There comes a time when age causes an athletes decline. But how long can the decline be held off?
Longer than most believe. The natural decline in athletic ability is primarily a function of disuse, not actually aging. Take any 18 year old kid and sit him on the couch all day. He’ll undergo the same effects of detraining that a 40 year old person does. When we were young, we wanted to explore the world, to get out and move and challenge ourselves. As we grow older, we find our comfort zones. We also have many responsibilities, such as work and children. And of course, not everyone has the desire to be an athlete. But exercise is good for us. Not only our bodies but our minds, receive many benefits from exercise. It’s a great mood-lifter as well.
Recently, athletes like Dara Torres have gained the spot light. Torres proved many doubters wrong when at 41 years of age, she won the silver medal in a swimming event in this past Olympics.
In my mind the greatest active American athlete is Lance Armstrong. Lance Armstrong is 37 years old years old. His victories in the Tour de France are the stuff of legend. Recently, he announced that he’s coming out of retirement to compete in what may be the most grueling athletic event on the planet. Armstrong embodies what I believe is the core ethos of athletes and those in my profession (soldiers). He never quits. Here’s a quote from Armstrong: “Pain is temporary, it may last a minute, or an hour, or a day, or a year, but eventually it will subside and something else will take its place. If I quit, however, it lasts forever.” He beat cancer. And most satisfying–he beat the damnable French at their own sport–and they hate him. They spit on him as he smoked past them to Tour victories. They chided and called him nasty names. But Armstrong–I can see it in him–does exactly what I do. He draws on an inner anger that makes him, momentarily, into the Ubermensch. I’ve seen too, that he knows his past experiences with cancer and loss have made him much better than he would have been otherwise.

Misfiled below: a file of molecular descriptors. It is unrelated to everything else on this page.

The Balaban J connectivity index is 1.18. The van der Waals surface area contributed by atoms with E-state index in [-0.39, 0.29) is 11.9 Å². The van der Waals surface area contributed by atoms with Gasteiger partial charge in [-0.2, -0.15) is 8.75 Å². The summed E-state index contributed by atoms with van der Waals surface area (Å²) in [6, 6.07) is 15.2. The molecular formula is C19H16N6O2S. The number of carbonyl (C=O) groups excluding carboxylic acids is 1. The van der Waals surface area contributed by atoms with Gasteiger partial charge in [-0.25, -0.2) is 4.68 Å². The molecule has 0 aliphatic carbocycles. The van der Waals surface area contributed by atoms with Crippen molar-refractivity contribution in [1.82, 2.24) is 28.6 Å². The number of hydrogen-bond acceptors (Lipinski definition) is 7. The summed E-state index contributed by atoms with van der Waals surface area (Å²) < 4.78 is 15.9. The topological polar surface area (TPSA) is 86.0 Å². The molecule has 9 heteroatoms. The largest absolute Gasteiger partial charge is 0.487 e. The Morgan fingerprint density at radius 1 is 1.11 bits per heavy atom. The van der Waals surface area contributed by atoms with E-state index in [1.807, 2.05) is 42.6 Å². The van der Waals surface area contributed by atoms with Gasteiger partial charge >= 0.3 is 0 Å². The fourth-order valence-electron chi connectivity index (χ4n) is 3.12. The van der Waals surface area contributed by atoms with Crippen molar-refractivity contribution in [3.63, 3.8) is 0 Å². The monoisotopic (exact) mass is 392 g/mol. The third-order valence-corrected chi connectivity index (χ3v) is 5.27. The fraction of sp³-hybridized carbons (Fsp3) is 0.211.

For me, at my age, athletics is more metaphysical than physical. I’m 37. I prove to myself and others that I can still compete and I hope I can inspire others along the way. I learn about myself when I train and compete. Yes, the body hurts in ways it didn’t used to. My back and knees. But I won’t need those forever, and they’re of no use anyways if I don’t keep them strong and use them.
In his classic treatise on strength and health: The Way To Live , George Hackenschmidt states that wrestlers peak in their early 50’s. Hackenschmidt wrestled in the early 1900’s. At the age of 85 he could reportedly do standing vertical leaps over the back of a chair. He feats of strength during his prime are astounding, even by modern standards. Was “Hack” correct”? Is a person of 50 capable of competing at the highest levels?
Maybe. Injuries will be the aging athletes major obstacle. For as we age, we accumulate dings and dents that continue to get worse. Also, Hack was speaking of wrestling, which is a very technical sport, in addition to being a power and endurance sport.
There are many technical things I could go into here about how older athletes should train. Plyometrics, the importance of resistance training for older athletes etc. That, however, is beyond the scope of this article. I’d like people to consider the benefits of athletics and exercise that go beyond being the popular captain of the high school football team. The older I get, the more I learn from everything I do. That includes training. It’s no longer just about building muscle and running faster. It’s about mental toughness, never giving up, and exploring one’s boundaries.